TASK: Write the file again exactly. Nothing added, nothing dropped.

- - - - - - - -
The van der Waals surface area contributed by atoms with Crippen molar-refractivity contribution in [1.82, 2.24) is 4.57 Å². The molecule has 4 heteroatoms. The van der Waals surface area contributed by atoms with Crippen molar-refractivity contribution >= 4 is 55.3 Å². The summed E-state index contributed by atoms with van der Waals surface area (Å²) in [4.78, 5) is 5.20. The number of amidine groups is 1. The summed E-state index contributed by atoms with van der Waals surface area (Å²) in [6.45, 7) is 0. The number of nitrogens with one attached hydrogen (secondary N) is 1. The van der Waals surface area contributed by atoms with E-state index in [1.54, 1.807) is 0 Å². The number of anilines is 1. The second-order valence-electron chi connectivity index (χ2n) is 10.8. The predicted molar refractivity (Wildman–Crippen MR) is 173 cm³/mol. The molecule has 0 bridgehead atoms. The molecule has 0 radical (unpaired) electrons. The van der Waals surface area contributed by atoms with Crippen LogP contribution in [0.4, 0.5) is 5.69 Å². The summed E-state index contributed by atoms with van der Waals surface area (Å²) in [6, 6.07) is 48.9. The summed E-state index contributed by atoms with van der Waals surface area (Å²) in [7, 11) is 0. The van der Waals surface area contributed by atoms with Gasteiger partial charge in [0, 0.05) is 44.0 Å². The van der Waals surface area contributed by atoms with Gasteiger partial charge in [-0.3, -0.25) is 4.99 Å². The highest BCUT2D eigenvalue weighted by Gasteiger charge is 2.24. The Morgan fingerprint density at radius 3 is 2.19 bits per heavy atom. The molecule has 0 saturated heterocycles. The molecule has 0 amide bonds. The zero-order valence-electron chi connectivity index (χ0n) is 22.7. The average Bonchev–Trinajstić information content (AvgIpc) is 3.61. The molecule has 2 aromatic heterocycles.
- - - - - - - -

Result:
The van der Waals surface area contributed by atoms with Crippen molar-refractivity contribution in [1.82, 2.24) is 4.57 Å². The molecule has 4 heteroatoms. The van der Waals surface area contributed by atoms with Crippen molar-refractivity contribution >= 4 is 55.3 Å². The summed E-state index contributed by atoms with van der Waals surface area (Å²) in [4.78, 5) is 5.20. The number of amidine groups is 1. The summed E-state index contributed by atoms with van der Waals surface area (Å²) in [6.45, 7) is 0. The number of nitrogens with one attached hydrogen (secondary N) is 1. The van der Waals surface area contributed by atoms with E-state index in [1.54, 1.807) is 0 Å². The number of anilines is 1. The second-order valence-electron chi connectivity index (χ2n) is 10.8. The predicted molar refractivity (Wildman–Crippen MR) is 173 cm³/mol. The molecule has 0 bridgehead atoms. The molecule has 0 radical (unpaired) electrons. The van der Waals surface area contributed by atoms with Crippen LogP contribution in [0.4, 0.5) is 5.69 Å². The summed E-state index contributed by atoms with van der Waals surface area (Å²) in [6, 6.07) is 48.9. The summed E-state index contributed by atoms with van der Waals surface area (Å²) in [7, 11) is 0. The van der Waals surface area contributed by atoms with Gasteiger partial charge in [0, 0.05) is 44.0 Å². The van der Waals surface area contributed by atoms with Gasteiger partial charge in [-0.3, -0.25) is 4.99 Å². The highest BCUT2D eigenvalue weighted by Gasteiger charge is 2.24. The Morgan fingerprint density at radius 3 is 2.19 bits per heavy atom. The molecule has 0 saturated heterocycles. The molecule has 0 amide bonds. The zero-order valence-electron chi connectivity index (χ0n) is 22.7. The average Bonchev–Trinajstić information content (AvgIpc) is 3.61. The molecule has 2 aromatic heterocycles.